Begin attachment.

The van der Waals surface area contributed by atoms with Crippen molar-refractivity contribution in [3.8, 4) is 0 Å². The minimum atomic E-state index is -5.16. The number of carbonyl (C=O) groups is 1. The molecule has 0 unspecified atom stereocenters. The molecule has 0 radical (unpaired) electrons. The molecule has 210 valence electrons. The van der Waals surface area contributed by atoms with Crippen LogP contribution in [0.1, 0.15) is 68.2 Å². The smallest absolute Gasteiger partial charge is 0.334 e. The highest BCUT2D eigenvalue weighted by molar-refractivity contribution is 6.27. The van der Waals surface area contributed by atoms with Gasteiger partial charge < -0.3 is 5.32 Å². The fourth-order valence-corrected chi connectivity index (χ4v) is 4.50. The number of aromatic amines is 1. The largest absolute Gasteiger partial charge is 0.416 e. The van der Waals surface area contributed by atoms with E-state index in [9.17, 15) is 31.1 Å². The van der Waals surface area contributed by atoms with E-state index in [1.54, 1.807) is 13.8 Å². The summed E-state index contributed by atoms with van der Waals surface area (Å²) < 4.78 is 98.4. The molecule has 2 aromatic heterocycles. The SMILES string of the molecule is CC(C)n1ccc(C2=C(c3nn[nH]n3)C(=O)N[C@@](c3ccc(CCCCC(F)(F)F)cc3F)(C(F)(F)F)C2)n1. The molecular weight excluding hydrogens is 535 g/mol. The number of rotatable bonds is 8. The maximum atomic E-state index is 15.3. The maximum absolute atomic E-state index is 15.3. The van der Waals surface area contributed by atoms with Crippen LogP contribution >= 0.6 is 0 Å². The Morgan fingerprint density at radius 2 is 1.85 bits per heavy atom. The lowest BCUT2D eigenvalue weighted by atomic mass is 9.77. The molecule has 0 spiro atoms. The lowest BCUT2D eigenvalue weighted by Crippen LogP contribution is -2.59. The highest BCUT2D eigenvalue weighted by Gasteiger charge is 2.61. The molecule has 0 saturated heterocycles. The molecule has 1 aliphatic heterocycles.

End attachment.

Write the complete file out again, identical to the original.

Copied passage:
The van der Waals surface area contributed by atoms with Crippen molar-refractivity contribution in [3.8, 4) is 0 Å². The minimum atomic E-state index is -5.16. The number of carbonyl (C=O) groups is 1. The molecule has 0 unspecified atom stereocenters. The molecule has 0 radical (unpaired) electrons. The molecule has 210 valence electrons. The van der Waals surface area contributed by atoms with Crippen LogP contribution in [0.1, 0.15) is 68.2 Å². The smallest absolute Gasteiger partial charge is 0.334 e. The highest BCUT2D eigenvalue weighted by molar-refractivity contribution is 6.27. The van der Waals surface area contributed by atoms with Gasteiger partial charge < -0.3 is 5.32 Å². The fourth-order valence-corrected chi connectivity index (χ4v) is 4.50. The number of aromatic amines is 1. The largest absolute Gasteiger partial charge is 0.416 e. The van der Waals surface area contributed by atoms with E-state index in [9.17, 15) is 31.1 Å². The van der Waals surface area contributed by atoms with E-state index in [1.54, 1.807) is 13.8 Å². The summed E-state index contributed by atoms with van der Waals surface area (Å²) < 4.78 is 98.4. The molecule has 2 aromatic heterocycles. The SMILES string of the molecule is CC(C)n1ccc(C2=C(c3nn[nH]n3)C(=O)N[C@@](c3ccc(CCCCC(F)(F)F)cc3F)(C(F)(F)F)C2)n1. The molecular weight excluding hydrogens is 535 g/mol. The number of rotatable bonds is 8. The maximum atomic E-state index is 15.3. The maximum absolute atomic E-state index is 15.3. The van der Waals surface area contributed by atoms with Crippen LogP contribution >= 0.6 is 0 Å². The Morgan fingerprint density at radius 2 is 1.85 bits per heavy atom. The lowest BCUT2D eigenvalue weighted by atomic mass is 9.77. The molecule has 0 spiro atoms. The lowest BCUT2D eigenvalue weighted by Crippen LogP contribution is -2.59. The highest BCUT2D eigenvalue weighted by Gasteiger charge is 2.61. The molecule has 0 saturated heterocycles. The molecule has 1 aliphatic heterocycles.